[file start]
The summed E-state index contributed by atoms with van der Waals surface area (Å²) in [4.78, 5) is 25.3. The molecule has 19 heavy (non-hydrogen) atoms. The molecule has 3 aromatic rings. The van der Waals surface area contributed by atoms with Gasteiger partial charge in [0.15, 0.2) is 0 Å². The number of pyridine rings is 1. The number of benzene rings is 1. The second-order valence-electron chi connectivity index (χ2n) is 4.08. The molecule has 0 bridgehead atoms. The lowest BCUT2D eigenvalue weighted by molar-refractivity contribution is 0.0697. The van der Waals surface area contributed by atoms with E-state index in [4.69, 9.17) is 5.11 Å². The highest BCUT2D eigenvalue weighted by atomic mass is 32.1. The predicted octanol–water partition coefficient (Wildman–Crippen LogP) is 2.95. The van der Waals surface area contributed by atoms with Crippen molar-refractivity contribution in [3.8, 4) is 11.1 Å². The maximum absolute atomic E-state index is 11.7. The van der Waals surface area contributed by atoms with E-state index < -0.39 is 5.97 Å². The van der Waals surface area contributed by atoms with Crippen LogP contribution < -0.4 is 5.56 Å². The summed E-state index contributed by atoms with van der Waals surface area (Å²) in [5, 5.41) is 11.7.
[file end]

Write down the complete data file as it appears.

The summed E-state index contributed by atoms with van der Waals surface area (Å²) in [4.78, 5) is 25.3. The molecule has 19 heavy (non-hydrogen) atoms. The molecule has 3 aromatic rings. The van der Waals surface area contributed by atoms with Gasteiger partial charge in [0.15, 0.2) is 0 Å². The number of pyridine rings is 1. The number of benzene rings is 1. The second-order valence-electron chi connectivity index (χ2n) is 4.08. The molecule has 0 bridgehead atoms. The lowest BCUT2D eigenvalue weighted by molar-refractivity contribution is 0.0697. The van der Waals surface area contributed by atoms with E-state index in [4.69, 9.17) is 5.11 Å². The highest BCUT2D eigenvalue weighted by atomic mass is 32.1. The predicted octanol–water partition coefficient (Wildman–Crippen LogP) is 2.95. The van der Waals surface area contributed by atoms with Crippen molar-refractivity contribution in [3.8, 4) is 11.1 Å². The maximum absolute atomic E-state index is 11.7. The van der Waals surface area contributed by atoms with E-state index < -0.39 is 5.97 Å². The van der Waals surface area contributed by atoms with Crippen LogP contribution < -0.4 is 5.56 Å². The summed E-state index contributed by atoms with van der Waals surface area (Å²) in [5, 5.41) is 11.7.